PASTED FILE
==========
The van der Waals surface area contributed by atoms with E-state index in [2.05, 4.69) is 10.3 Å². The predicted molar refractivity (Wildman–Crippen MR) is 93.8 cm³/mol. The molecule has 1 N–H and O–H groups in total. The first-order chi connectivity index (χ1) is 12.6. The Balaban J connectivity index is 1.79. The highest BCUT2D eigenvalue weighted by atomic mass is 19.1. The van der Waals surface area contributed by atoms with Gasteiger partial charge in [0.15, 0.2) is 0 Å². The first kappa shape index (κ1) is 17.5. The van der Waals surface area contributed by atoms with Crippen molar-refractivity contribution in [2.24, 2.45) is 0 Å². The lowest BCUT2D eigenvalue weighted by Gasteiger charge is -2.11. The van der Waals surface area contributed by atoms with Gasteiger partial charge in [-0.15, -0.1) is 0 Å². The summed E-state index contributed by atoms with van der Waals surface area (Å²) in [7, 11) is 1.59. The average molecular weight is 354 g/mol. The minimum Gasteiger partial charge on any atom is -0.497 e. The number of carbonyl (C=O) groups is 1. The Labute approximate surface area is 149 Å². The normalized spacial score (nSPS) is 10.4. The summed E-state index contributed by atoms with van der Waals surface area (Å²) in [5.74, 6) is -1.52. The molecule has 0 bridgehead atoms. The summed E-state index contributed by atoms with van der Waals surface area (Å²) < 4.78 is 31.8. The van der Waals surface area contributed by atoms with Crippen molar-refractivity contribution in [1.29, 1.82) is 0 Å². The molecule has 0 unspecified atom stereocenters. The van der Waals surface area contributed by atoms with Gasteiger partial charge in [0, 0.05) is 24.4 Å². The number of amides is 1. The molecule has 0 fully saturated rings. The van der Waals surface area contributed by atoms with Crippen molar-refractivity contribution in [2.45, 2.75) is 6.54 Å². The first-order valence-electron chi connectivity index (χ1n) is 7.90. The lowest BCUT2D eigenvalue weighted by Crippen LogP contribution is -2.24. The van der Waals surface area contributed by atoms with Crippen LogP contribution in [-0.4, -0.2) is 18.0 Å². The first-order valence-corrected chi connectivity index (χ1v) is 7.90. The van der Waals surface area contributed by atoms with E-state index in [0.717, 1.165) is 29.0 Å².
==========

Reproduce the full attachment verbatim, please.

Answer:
The van der Waals surface area contributed by atoms with E-state index in [2.05, 4.69) is 10.3 Å². The predicted molar refractivity (Wildman–Crippen MR) is 93.8 cm³/mol. The molecule has 1 N–H and O–H groups in total. The first-order chi connectivity index (χ1) is 12.6. The Balaban J connectivity index is 1.79. The highest BCUT2D eigenvalue weighted by atomic mass is 19.1. The van der Waals surface area contributed by atoms with Gasteiger partial charge in [0.15, 0.2) is 0 Å². The first kappa shape index (κ1) is 17.5. The van der Waals surface area contributed by atoms with Crippen molar-refractivity contribution in [2.24, 2.45) is 0 Å². The lowest BCUT2D eigenvalue weighted by Gasteiger charge is -2.11. The van der Waals surface area contributed by atoms with Gasteiger partial charge in [-0.15, -0.1) is 0 Å². The summed E-state index contributed by atoms with van der Waals surface area (Å²) in [7, 11) is 1.59. The average molecular weight is 354 g/mol. The minimum Gasteiger partial charge on any atom is -0.497 e. The number of carbonyl (C=O) groups is 1. The Labute approximate surface area is 149 Å². The normalized spacial score (nSPS) is 10.4. The summed E-state index contributed by atoms with van der Waals surface area (Å²) in [5.74, 6) is -1.52. The molecule has 0 bridgehead atoms. The summed E-state index contributed by atoms with van der Waals surface area (Å²) < 4.78 is 31.8. The van der Waals surface area contributed by atoms with Crippen molar-refractivity contribution in [1.29, 1.82) is 0 Å². The molecule has 0 unspecified atom stereocenters. The van der Waals surface area contributed by atoms with Gasteiger partial charge in [0, 0.05) is 24.4 Å². The number of amides is 1. The molecule has 0 fully saturated rings. The van der Waals surface area contributed by atoms with Crippen molar-refractivity contribution in [2.45, 2.75) is 6.54 Å². The first-order valence-electron chi connectivity index (χ1n) is 7.90. The lowest BCUT2D eigenvalue weighted by Crippen LogP contribution is -2.24. The van der Waals surface area contributed by atoms with Crippen LogP contribution in [-0.4, -0.2) is 18.0 Å². The first-order valence-corrected chi connectivity index (χ1v) is 7.90. The van der Waals surface area contributed by atoms with E-state index in [0.717, 1.165) is 29.0 Å².